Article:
Tips for Fabricating Single-Unit Temporary Crowns
In this episode of CDA Oasis Live, Dr. John O’Keefe, Director of Knowledge Networks CDA, invites Dr. Beatrice Leung, a prosthodontist from Toronto, to share her insights into fabricating single-unit temporary crowns. Dr. Leung unpacks three specific clinical situations where the fabrication of a temporary crown is particularly challenging, and offers a workable solution in each instance.
Here are the key takeaways from the conversation…
- Long clinical crown with gingival recession – in this case, undercuts in adjacent teeth can cause the temporary to get locked when trying to withdraw it. Dr. Leung suggests using a matrix band on the adjacent tooth to block the undercut, and flowable resin to repair the deficient portion of the temporary.
- Very short clinical crown – make sure the tooth is prepared with adequate thickness of acrylic so that it is strong enough. Dr. Leung favors Duralon cement in this case as it holds up better than conventional temporary cement. Duralon is a powder liquid cement and she suggests that you mix it in advance as it can be a little tricky.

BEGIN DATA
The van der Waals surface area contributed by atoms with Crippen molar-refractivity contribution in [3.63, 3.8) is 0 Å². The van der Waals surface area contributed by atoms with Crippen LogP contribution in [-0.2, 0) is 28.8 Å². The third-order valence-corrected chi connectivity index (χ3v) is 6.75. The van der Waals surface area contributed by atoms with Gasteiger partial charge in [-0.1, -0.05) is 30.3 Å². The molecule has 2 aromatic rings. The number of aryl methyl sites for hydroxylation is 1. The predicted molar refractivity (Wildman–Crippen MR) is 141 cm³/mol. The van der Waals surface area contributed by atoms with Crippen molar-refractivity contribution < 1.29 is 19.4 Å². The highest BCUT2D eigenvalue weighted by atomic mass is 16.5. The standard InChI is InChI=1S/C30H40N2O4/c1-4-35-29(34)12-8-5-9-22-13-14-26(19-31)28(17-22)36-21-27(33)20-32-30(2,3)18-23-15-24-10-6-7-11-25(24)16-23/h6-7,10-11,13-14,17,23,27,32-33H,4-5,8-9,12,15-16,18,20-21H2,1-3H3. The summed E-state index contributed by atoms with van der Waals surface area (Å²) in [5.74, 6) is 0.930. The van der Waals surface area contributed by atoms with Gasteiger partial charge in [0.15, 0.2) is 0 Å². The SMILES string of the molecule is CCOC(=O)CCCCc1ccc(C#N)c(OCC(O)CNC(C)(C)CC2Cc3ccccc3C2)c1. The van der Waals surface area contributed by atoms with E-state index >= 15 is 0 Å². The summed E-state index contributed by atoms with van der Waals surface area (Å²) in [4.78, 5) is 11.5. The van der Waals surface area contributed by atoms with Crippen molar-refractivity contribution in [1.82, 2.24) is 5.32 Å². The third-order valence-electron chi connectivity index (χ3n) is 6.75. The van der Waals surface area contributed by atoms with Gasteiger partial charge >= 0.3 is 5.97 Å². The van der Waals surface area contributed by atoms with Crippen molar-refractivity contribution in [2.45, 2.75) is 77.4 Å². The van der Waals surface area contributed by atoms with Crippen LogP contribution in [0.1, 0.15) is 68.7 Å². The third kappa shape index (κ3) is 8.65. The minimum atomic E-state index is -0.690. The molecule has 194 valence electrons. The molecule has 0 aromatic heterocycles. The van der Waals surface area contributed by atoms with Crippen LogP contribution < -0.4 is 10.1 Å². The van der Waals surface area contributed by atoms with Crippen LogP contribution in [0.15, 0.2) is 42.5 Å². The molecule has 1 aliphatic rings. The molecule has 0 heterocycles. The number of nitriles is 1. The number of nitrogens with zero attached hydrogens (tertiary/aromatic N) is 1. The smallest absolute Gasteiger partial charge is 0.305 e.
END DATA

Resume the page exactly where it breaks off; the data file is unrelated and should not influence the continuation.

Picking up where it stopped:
- No clinical crown (non-vital) – consider preparing the canal space to create room to place a temporary post to hold the temporary crown. Because there is no crown, there is nothing to make a template from. Dr. Leung uses rope wax to contour a crown shape before taking a sectional impression for the temporary crown.
We hope you find the conversation useful. We welcome your thoughts, questions and/or suggestions about this post and other topics. Leave a comment in the box below or send us your feedback by email.
Until next time!
CDA Oasis Team